Verizon Wireless Cranks Broadband Music1/05/2006 4:47 AM Eastern
Verizon Wireless has turned up the volume for its music-service offerings, announcing a new broadband service Thursday that it said will expand how customers can access and listen to their tunes.
Set to debut Jan. 16, “V CAST Music” will offer wireless downloads from a bank of 500,000 music titles initially, plus a few added features intended to trump competitors such as Apple Computer Inc.’s “iTunes” or Sprint Nextel Corp.’s “Sprint Music Store.” Those include a feature that allows customers to transfer digital MP3 or “Windows Media Audio” music files they already own to their handsets.
Technologywise, V CAST Music will also be the first service to use Microsoft Corp.’s “Windows Media 10” -- the latest streaming-media codec recently released by the software giant -- and the first to use Microsoft’s “Windows Digital Rights Management” scheme.
Like other V CAST offerings, the music service will be fielded on Verizon Wireless’ third-generation “Evolution Data Optimized” network, which is now up and running in 180 major U.S. markets. EV-DO offers downstream data rates averaging between 400 and 700 kilobits per second, with higher bursts of speed possible.
V CAST Music will offer a library of more than 500,000 titles, with plans to double that within 90 days, according to Verizon Wireless spokesman Jeffrey Nelson. Verizon Wireless has struck distribution deals with the “Big Four” record labels -- Warner Music Group, Sony-BMG Music Entertainment, EMI Group and Universal Music Group -- as well as for a slew of music files from independent music aggregator The Orchard.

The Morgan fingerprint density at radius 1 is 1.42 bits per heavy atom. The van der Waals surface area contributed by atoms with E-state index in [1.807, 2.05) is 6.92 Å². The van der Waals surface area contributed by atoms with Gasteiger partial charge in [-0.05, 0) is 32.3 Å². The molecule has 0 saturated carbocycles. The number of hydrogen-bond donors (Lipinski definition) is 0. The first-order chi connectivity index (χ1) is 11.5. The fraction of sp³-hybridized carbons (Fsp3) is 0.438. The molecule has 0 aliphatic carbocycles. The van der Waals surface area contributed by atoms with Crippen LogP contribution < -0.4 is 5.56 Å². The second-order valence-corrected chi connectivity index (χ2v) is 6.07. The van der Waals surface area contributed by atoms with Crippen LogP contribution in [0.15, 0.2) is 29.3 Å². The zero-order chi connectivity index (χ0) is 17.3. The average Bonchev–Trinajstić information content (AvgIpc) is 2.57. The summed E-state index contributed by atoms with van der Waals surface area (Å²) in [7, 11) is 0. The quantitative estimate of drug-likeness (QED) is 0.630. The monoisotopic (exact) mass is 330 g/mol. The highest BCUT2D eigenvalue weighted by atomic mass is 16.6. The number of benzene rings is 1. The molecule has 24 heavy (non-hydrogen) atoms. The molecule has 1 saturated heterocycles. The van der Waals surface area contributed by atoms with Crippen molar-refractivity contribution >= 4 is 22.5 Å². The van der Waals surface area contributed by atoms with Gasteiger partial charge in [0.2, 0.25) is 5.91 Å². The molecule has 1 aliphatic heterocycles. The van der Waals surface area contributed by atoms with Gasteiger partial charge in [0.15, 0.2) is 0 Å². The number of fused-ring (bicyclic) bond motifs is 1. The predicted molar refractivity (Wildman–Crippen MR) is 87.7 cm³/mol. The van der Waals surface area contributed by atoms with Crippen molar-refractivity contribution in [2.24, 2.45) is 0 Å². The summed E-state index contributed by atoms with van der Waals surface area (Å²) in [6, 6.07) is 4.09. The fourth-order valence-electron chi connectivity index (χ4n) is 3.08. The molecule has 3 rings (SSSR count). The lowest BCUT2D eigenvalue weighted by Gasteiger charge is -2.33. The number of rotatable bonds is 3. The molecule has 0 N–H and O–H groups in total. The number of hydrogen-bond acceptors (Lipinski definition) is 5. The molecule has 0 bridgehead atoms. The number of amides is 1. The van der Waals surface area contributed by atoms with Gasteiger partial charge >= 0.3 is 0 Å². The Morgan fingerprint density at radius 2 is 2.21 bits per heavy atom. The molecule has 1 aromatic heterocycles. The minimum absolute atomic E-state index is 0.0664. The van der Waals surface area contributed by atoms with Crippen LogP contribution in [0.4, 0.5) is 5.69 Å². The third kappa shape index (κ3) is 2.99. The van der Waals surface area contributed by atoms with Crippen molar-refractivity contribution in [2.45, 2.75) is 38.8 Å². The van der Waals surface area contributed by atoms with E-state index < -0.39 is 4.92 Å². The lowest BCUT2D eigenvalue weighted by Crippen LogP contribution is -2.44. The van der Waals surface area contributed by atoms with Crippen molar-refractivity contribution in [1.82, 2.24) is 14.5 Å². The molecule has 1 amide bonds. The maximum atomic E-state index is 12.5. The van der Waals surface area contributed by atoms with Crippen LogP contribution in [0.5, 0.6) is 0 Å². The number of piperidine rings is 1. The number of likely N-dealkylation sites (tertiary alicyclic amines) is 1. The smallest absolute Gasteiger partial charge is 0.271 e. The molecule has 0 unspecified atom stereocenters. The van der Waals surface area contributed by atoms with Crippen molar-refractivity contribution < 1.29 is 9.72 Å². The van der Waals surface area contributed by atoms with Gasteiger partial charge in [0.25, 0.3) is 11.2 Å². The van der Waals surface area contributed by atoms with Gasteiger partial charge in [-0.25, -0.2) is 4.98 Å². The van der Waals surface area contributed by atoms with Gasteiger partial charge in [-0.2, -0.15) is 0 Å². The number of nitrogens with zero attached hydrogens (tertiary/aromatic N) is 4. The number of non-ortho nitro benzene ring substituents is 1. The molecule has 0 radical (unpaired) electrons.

Customers will pay $1.99 for V CAST Music titles, which includes two copies -- one sent automatically to the phone over the cellular network and the other sent via e-mail to the customer’s PC for storage in a home music database.
The version sent to the handset will be lighter in file size and audio quality, while the PC version will be a heftier file with richer audio sound. Sprint Music Store uses a similar dual-version-distribution strategy.
Customers also can buy the same titles for download to the PC at only 99 cents apiece, with the right to transfer that content to their mobile phone on their own.
To store the music downloads, Verizon Wireless is offering 500-kilobit and 1-megabit secure digital-memory cards, with the latter able to hold 250 or more songs. Shortly after the service launches, a 2-MB card will be added.